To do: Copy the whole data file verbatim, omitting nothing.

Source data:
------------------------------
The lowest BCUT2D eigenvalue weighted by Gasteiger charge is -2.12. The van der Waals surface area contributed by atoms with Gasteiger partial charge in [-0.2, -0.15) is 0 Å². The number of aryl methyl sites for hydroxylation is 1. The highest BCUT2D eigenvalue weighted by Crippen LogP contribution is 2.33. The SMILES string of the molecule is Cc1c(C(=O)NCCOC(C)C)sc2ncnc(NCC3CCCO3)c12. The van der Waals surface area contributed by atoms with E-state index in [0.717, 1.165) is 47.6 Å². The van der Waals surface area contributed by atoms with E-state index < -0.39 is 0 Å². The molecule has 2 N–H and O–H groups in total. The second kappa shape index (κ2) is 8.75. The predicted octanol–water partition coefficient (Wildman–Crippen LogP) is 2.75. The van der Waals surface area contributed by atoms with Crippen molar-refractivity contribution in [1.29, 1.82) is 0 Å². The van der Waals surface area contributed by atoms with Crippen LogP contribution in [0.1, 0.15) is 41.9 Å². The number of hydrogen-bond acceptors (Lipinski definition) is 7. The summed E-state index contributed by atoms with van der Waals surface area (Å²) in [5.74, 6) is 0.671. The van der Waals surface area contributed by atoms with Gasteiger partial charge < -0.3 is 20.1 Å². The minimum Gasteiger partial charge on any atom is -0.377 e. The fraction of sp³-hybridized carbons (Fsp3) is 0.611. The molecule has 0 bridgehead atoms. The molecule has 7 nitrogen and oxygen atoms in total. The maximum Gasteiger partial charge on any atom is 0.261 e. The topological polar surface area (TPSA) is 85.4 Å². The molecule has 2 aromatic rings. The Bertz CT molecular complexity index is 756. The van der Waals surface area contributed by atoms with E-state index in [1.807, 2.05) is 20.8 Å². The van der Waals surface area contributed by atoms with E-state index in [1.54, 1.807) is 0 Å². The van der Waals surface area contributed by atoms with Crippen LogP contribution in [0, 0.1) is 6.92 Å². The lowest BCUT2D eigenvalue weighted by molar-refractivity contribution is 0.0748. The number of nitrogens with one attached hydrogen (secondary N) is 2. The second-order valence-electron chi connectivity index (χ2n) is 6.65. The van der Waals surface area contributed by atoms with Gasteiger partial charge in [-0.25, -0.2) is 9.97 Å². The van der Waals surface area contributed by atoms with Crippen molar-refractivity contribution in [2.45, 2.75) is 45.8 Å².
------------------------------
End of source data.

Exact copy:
The lowest BCUT2D eigenvalue weighted by Gasteiger charge is -2.12. The van der Waals surface area contributed by atoms with Gasteiger partial charge in [-0.2, -0.15) is 0 Å². The number of aryl methyl sites for hydroxylation is 1. The highest BCUT2D eigenvalue weighted by Crippen LogP contribution is 2.33. The SMILES string of the molecule is Cc1c(C(=O)NCCOC(C)C)sc2ncnc(NCC3CCCO3)c12. The van der Waals surface area contributed by atoms with E-state index in [0.717, 1.165) is 47.6 Å². The van der Waals surface area contributed by atoms with E-state index < -0.39 is 0 Å². The molecule has 2 N–H and O–H groups in total. The second kappa shape index (κ2) is 8.75. The predicted octanol–water partition coefficient (Wildman–Crippen LogP) is 2.75. The van der Waals surface area contributed by atoms with Crippen molar-refractivity contribution in [1.29, 1.82) is 0 Å². The van der Waals surface area contributed by atoms with Crippen LogP contribution in [0.1, 0.15) is 41.9 Å². The number of hydrogen-bond acceptors (Lipinski definition) is 7. The summed E-state index contributed by atoms with van der Waals surface area (Å²) in [5.74, 6) is 0.671. The van der Waals surface area contributed by atoms with Gasteiger partial charge < -0.3 is 20.1 Å². The minimum Gasteiger partial charge on any atom is -0.377 e. The fraction of sp³-hybridized carbons (Fsp3) is 0.611. The molecule has 0 bridgehead atoms. The molecule has 7 nitrogen and oxygen atoms in total. The maximum Gasteiger partial charge on any atom is 0.261 e. The topological polar surface area (TPSA) is 85.4 Å². The molecule has 2 aromatic rings. The Bertz CT molecular complexity index is 756. The van der Waals surface area contributed by atoms with E-state index in [1.807, 2.05) is 20.8 Å². The van der Waals surface area contributed by atoms with E-state index in [1.54, 1.807) is 0 Å². The van der Waals surface area contributed by atoms with Crippen LogP contribution in [0, 0.1) is 6.92 Å². The lowest BCUT2D eigenvalue weighted by molar-refractivity contribution is 0.0748. The number of nitrogens with one attached hydrogen (secondary N) is 2. The second-order valence-electron chi connectivity index (χ2n) is 6.65. The van der Waals surface area contributed by atoms with Gasteiger partial charge in [-0.25, -0.2) is 9.97 Å². The van der Waals surface area contributed by atoms with Crippen molar-refractivity contribution in [2.45, 2.75) is 45.8 Å².